Instead of abstaining from Friday's vote, the United States could finally have taken a meaningful stand against illegal settlements by supporting the resolution. This would have been in line with longstanding US policy opposing Israeli settlements —policy the United States has tragically not enforced — as well as with US public opinion
In spite of the abstention, another option left to Obama is to recognize the state of Palestine on the 1967 borders, as former President Jimmy Carter has recommended
. This would also send a clear message about the illegitimacy of Israeli settlements and the right of Palestinians to live free from military occupation and foreign domination.
Let's be clear: If Obama chooses not to act, he will hold the distinction of being the US president responsible for cementing Israel's occupation over Palestinian land indefinitely, which many observers, including no fewer than four former Israeli prime ministers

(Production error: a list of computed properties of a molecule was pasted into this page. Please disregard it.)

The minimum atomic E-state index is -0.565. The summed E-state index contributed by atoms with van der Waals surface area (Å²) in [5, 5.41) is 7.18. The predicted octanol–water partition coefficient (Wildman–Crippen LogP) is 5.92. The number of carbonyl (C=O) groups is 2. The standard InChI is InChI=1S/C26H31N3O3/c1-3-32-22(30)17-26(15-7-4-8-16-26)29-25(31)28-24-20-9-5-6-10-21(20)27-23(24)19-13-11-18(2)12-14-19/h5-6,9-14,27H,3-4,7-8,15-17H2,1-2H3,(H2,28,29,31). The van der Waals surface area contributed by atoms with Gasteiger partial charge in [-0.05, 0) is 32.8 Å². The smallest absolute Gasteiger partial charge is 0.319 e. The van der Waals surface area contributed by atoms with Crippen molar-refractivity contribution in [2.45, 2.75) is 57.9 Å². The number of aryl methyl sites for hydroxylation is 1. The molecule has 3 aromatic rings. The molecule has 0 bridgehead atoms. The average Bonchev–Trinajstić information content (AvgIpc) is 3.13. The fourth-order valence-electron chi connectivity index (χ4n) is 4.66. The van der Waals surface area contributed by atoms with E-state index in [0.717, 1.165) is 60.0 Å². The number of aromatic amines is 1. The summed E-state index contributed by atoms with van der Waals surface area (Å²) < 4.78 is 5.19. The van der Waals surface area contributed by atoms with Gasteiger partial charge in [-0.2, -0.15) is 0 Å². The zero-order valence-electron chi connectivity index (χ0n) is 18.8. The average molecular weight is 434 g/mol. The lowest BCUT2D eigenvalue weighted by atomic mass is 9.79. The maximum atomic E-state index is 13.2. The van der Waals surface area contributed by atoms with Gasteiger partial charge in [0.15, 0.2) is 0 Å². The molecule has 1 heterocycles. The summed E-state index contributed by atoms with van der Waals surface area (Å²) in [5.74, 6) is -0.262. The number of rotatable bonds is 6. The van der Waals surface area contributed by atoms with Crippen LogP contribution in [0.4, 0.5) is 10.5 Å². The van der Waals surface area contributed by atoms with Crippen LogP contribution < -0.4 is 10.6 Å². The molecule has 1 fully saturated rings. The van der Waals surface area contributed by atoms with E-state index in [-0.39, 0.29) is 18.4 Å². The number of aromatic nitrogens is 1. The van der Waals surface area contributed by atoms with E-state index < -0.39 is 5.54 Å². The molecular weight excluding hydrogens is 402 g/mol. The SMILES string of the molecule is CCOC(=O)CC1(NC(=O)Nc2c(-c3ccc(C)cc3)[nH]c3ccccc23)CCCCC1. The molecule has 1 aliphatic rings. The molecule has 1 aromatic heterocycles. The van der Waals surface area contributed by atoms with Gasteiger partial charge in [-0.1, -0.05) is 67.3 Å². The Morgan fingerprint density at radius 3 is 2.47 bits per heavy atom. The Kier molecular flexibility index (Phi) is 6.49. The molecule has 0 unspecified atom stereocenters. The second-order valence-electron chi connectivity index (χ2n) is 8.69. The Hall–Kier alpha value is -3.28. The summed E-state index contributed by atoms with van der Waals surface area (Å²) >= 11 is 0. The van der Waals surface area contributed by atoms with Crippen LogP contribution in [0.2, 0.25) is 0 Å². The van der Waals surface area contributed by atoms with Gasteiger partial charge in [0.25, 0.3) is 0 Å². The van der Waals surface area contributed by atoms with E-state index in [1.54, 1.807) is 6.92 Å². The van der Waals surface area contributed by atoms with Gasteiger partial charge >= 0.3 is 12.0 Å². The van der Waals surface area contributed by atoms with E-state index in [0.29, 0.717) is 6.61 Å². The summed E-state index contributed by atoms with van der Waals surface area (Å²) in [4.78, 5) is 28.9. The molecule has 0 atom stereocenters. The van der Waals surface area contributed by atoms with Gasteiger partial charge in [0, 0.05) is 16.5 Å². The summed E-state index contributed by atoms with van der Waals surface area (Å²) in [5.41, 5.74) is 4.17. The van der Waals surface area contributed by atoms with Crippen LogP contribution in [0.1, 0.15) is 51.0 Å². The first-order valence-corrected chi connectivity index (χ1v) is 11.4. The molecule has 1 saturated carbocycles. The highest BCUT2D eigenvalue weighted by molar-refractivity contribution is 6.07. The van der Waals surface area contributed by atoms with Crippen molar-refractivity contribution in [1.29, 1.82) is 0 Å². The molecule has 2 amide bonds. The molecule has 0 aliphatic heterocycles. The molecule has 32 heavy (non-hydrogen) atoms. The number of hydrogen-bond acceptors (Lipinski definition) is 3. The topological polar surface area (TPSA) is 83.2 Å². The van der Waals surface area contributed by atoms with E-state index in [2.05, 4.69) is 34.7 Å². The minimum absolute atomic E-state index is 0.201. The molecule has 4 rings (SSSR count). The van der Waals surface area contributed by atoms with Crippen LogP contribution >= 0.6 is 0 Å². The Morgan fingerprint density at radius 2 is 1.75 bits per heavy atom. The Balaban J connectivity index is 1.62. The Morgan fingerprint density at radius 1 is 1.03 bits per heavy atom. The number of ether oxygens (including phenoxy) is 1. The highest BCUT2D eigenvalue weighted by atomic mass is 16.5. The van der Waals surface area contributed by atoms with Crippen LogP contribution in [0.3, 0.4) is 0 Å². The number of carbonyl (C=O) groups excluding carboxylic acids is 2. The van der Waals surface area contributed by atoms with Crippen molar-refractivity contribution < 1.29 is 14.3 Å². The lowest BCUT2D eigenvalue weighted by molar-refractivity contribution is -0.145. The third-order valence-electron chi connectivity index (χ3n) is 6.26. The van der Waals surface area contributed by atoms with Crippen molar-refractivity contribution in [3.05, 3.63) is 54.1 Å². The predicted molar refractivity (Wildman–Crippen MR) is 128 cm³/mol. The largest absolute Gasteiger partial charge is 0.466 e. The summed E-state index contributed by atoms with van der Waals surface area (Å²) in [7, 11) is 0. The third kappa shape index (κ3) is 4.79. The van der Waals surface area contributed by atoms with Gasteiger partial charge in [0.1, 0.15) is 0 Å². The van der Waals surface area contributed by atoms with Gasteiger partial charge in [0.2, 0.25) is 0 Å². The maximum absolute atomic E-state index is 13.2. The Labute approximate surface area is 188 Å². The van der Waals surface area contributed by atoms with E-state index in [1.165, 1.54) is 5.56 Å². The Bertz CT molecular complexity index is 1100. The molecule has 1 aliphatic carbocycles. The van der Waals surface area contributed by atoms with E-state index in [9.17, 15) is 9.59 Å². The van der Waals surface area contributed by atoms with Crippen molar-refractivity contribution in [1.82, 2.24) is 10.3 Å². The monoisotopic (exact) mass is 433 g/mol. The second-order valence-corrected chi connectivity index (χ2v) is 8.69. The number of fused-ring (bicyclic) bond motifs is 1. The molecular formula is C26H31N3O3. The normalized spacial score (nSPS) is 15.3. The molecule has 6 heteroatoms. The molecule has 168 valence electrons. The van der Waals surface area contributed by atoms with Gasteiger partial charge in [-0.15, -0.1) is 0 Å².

, have compared to apartheid. In April 2014, Kerry warned
Israel was in danger of becoming an apartheid state if a two-state deal was not reached soon. While it's true President-elect Trump may radically alter US policy, Obama still has a chance to salvage his own legacy in Palestine and Israel after spending the last eight years warning of the dangers of Israeli rejectionism and settlement growth while failing to take any concrete action to stop them.
The United States can and must demonstrate principled leadership. If Obama is truly concerned with the fate of Israelis and Palestinians, with US foreign policy objectives in the Middle East, or with US national security, one thing he can't afford to do is nothing. A bold move by Obama can help advance the cause of Palestinian freedom in the international arena, and move US discourse on Palestine and Israel forward before Trump and Friedman come to power. The policies of the incoming Trump administration may still cause havoc, leading to accelerated settlement growth and the death of the long-endangered two-state solution. But at least there will be a precedent for future American leaders to take stronger action to help bring peace to the region.